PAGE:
2. Of course the best cure to any of the above is prevention so an annual inspection and safety check on potential hazards eg boiler’s whether LPG, gas or oil and if not done for some years a safety inspection of your electrical wiring. Then a view on where you store any hazardous materials like LPG, fuel, fertilizers, dense vegetation close to your property in dry spring / summer months including the use of BBQ’s etc. ie anything likely to become an ignition source or support the spread of any potential fire.
  3. Also, consider your plan of action should a fire occur in your home or its outbuildings. Consider most likely occurrence eg fire in the kitchen and discuss with your family what actions you might take and yes – even rehearse those actions as you may identify potential flaws or further queries. Don’t forget to consider day and night time scenarios.
  4. Of course you will likely be aware that the Fire and Rescue Service that serves your location has a duty to make arrangements for access and water supplies in relation to firefighting but with the ever increasing pressures and reduced funding on all public services anything you can do in providing information to emergency crews on arrival or on ‘first aid’ measures with a view to protecting yours and your neighbour’s property can only help.
  5. These same principles apply in relation to the location and availability of fire hydrants and some of the other items listed above in a village, hamlet or small town.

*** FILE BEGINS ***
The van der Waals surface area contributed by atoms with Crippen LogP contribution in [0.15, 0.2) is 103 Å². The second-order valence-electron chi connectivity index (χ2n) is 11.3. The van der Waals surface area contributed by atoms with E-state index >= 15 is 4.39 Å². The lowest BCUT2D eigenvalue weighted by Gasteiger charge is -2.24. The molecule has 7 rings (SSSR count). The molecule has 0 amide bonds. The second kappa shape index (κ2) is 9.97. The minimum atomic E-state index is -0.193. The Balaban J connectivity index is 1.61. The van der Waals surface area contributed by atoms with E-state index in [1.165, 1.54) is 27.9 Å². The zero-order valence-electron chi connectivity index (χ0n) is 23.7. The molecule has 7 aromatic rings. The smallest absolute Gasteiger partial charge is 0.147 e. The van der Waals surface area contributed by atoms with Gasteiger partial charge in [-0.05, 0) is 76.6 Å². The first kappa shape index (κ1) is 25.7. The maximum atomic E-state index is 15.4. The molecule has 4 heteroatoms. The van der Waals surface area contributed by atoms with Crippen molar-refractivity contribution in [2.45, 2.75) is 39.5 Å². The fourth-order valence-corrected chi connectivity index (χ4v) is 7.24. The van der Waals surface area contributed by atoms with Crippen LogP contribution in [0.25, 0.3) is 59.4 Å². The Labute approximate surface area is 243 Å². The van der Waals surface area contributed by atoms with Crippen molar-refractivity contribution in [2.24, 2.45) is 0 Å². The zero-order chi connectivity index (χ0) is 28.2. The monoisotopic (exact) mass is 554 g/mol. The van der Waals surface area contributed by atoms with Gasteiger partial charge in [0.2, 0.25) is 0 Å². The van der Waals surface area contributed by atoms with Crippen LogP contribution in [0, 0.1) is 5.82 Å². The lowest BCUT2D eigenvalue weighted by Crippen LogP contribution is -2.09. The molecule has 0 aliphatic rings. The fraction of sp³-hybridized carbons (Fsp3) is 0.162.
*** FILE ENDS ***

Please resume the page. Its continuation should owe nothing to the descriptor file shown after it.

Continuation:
6. If you contact South Wales Fire & Rescue Service (Community Safety Dept.) they would be happy to give you any advice and safety leaflets that they have, on a range of potential hazards, for people like yourselves who may be slightly further away from the built up town, village or hamlet environment than many and as such may need to consider some additional ‘first aid’ measures in the event of an unlikely emergency to protect themselves.
  7. If you are an elderly or vulnerable resident of South Wales the Fire Service will carry out a free and specific ‘Home Fire Safety Check’ at your property. They will visit your home by appointment and give relevant safety advice which may include the fitting of free smoke alarms where appropriate.


N.B. Of course, in this day and age, there is always a health warning – and you should never put yourself or others at risk if you do not feel entirely confident about taking any of the above proposed actions. If in doubt call the South Wales Fire & Rescue Service for their expert advice and guidance

If you have all the above in hand great. If not, the thought process and discussion which the above is intended to encourage will enhance your personal safety relating to a scenario that we hope will never happen to us in our lifetime – a bit like a ‘pandemic’.

Retired Fire Officer & resident St Lythans



Father’s Day 19th June


Father’s Day was invented by American Mrs. Sonora Smart Dodd who wanted to honour her father, a veteran who had, as a single parent, raised his six children. The first Father’s Day was celebrated on June 19, 1910. The first American president to support the concept of Father’s Day was President Calvin Coolidge, but it wasn’t until 1966 that President Lyndon Johnson signed a presidential proclamation that resulted in the declaration of the third Sunday of June as Father’s Day.


Chatterbooks and Challenges


Tel: 02920 594176 – during opening hours or

Like and follow us on Facebook at:

For general enquiries you can email us at